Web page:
Wednesday, May 7, 2008
Daniel Farber (Berkeley Law) has just posted an article on SSRN entitled "Tort Law in the Era of Climate Change, Katrina and 9/11: Exploring Liability for Extraordinary Risks." The abstract follows:
Tort cases generally deal with routine risks - the kind of risk that a person encounters as a result of driving a car or buying a product. These risks are also staples of the insurance industry. Today, however, society faces risks that threaten massive harms to large segments of the public. Such risks materialized with 9/11 and Hurricane Katrina, and may confront us with climate change.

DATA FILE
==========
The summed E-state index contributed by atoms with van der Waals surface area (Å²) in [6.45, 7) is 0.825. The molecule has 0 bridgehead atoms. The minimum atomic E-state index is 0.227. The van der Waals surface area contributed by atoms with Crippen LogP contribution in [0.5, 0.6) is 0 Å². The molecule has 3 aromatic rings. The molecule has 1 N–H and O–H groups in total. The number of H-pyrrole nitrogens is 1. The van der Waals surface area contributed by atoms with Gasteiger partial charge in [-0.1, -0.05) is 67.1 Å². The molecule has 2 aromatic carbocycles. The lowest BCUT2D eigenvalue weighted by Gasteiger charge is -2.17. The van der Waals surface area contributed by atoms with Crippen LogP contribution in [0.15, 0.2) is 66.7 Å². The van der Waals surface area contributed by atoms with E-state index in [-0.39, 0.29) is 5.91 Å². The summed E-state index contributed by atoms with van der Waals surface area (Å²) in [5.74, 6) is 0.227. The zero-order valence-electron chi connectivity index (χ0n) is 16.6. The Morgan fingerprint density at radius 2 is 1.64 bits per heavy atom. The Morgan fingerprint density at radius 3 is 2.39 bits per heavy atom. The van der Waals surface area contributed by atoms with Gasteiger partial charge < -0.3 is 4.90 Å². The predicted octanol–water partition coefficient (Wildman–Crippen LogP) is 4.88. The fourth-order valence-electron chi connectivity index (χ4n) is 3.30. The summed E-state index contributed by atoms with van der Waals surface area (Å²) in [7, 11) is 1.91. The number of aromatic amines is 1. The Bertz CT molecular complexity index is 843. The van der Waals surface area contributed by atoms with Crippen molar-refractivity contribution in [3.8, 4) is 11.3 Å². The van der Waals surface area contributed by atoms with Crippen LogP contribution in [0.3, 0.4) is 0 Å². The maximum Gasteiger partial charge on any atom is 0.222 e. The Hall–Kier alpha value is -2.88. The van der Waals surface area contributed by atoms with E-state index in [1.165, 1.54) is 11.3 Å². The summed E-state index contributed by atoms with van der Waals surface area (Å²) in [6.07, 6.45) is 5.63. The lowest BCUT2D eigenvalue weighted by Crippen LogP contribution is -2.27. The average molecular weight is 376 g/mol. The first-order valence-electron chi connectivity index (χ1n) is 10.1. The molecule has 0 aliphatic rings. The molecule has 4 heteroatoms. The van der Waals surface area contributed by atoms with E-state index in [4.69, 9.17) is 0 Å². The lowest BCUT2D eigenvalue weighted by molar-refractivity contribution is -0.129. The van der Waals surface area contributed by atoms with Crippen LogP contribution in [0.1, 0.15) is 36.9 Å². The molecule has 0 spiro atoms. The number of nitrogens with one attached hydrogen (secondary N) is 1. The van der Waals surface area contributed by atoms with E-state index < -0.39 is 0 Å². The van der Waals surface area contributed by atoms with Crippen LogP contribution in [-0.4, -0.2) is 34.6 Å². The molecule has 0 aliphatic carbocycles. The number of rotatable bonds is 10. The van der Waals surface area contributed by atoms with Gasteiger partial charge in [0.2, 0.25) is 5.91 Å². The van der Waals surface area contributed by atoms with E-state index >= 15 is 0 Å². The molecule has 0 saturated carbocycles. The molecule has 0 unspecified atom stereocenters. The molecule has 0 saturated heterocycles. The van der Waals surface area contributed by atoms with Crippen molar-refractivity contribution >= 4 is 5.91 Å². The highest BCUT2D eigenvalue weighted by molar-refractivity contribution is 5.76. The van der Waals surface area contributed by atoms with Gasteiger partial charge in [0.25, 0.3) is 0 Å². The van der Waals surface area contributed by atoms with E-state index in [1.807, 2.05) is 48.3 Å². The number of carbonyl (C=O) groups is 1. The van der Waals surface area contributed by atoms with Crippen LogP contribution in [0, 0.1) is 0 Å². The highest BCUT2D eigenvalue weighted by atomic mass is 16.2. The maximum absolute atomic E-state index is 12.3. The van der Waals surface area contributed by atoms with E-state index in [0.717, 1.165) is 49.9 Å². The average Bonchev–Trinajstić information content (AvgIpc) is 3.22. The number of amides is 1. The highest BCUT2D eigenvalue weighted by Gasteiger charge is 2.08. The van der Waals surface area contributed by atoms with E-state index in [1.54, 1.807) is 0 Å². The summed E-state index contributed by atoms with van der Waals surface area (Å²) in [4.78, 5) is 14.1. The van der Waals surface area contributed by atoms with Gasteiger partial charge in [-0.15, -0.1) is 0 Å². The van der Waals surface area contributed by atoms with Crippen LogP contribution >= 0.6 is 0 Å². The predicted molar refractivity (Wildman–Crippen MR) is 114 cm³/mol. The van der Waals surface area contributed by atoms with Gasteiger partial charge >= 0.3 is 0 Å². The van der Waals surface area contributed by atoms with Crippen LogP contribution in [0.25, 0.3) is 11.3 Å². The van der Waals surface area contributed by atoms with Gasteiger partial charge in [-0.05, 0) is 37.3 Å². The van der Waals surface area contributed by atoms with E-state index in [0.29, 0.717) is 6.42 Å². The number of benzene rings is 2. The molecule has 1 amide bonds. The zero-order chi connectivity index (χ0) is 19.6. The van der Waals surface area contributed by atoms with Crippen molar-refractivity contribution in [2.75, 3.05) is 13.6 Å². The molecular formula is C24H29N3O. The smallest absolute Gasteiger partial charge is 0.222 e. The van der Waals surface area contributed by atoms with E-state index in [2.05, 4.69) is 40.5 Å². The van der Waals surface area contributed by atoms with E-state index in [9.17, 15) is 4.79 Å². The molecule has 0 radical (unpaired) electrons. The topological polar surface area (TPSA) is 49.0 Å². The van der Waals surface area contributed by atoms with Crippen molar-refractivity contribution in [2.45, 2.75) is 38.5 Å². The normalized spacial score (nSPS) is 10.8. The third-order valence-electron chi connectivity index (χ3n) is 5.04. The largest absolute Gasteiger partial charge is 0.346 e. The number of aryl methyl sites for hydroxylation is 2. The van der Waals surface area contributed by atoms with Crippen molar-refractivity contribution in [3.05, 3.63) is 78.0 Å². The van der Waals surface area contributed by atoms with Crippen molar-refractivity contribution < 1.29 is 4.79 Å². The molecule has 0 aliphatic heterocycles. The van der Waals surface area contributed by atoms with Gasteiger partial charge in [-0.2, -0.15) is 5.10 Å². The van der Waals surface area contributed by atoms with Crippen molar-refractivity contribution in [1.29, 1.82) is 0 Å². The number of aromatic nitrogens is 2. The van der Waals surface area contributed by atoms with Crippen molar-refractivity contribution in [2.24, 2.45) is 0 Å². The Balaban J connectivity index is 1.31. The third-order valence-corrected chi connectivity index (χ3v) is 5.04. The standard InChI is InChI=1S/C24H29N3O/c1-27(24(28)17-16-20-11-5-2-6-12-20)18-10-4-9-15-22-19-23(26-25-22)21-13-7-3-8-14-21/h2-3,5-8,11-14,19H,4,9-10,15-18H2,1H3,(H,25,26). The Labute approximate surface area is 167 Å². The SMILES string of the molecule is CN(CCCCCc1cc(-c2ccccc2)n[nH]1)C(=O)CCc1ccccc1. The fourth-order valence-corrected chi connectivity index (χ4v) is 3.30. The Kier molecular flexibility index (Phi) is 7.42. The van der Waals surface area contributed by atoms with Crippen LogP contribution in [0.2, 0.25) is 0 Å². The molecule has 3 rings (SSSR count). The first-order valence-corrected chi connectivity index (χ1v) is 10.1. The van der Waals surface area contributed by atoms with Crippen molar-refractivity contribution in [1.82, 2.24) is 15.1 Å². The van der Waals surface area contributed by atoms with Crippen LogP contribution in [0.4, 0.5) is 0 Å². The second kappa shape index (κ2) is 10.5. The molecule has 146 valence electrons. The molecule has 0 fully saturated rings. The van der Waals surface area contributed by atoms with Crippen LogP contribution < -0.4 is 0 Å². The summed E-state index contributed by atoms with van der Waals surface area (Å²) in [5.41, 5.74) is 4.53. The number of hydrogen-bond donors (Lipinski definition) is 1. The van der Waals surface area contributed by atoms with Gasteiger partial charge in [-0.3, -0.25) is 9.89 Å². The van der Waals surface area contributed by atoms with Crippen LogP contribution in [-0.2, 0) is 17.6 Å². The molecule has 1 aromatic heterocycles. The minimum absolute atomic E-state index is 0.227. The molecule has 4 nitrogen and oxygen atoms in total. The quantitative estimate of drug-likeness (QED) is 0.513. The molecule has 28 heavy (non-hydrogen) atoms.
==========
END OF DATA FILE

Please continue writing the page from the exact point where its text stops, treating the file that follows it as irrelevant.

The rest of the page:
The first part of this article is comprised of case studies of how the tort system has responded to catastrophic risks such as large-scale flooding, terrorist acts, and climate change. Liability approaches vary depending on the problem and jurisdiction, but there is at least no consistent pattern of immunity for those who have created catastrophic risks or failed to take reasonable precautions against them.
Part II examines how compensation for catastrophic risks could contribute to societal goals such as deterring undesirable risks and social risk-spreading. The risk-spreading goal is particularly important because of the reluctance of private insurers to cover such risks. Compensation, whether administrative or judicial, might also contribute to stronger risk prevention or mitigation, and under some circumstances would advance corrective justice.